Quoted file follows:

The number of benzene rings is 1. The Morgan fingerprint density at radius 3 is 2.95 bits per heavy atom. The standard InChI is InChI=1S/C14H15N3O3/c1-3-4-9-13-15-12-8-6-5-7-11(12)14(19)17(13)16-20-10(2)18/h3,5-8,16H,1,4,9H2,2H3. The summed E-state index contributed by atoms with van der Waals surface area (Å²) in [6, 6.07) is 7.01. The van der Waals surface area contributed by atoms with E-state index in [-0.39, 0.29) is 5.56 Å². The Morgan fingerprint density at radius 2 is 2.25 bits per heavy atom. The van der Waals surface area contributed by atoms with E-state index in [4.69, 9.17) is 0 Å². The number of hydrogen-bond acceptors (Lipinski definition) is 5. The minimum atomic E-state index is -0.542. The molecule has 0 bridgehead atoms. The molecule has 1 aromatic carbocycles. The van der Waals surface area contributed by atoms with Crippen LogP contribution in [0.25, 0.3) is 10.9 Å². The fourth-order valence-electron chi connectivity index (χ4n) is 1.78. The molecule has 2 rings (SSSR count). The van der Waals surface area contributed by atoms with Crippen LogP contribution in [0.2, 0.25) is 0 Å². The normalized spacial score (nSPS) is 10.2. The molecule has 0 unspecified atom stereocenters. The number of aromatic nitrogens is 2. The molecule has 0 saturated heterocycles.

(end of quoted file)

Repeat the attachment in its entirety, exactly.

The number of benzene rings is 1. The Morgan fingerprint density at radius 3 is 2.95 bits per heavy atom. The standard InChI is InChI=1S/C14H15N3O3/c1-3-4-9-13-15-12-8-6-5-7-11(12)14(19)17(13)16-20-10(2)18/h3,5-8,16H,1,4,9H2,2H3. The summed E-state index contributed by atoms with van der Waals surface area (Å²) in [6, 6.07) is 7.01. The van der Waals surface area contributed by atoms with E-state index in [-0.39, 0.29) is 5.56 Å². The Morgan fingerprint density at radius 2 is 2.25 bits per heavy atom. The van der Waals surface area contributed by atoms with E-state index in [4.69, 9.17) is 0 Å². The number of hydrogen-bond acceptors (Lipinski definition) is 5. The minimum atomic E-state index is -0.542. The molecule has 0 bridgehead atoms. The molecule has 1 aromatic carbocycles. The van der Waals surface area contributed by atoms with Crippen LogP contribution in [0.25, 0.3) is 10.9 Å². The fourth-order valence-electron chi connectivity index (χ4n) is 1.78. The molecule has 2 rings (SSSR count). The van der Waals surface area contributed by atoms with Crippen LogP contribution in [0.2, 0.25) is 0 Å². The normalized spacial score (nSPS) is 10.2. The molecule has 0 unspecified atom stereocenters. The number of aromatic nitrogens is 2. The molecule has 0 saturated heterocycles.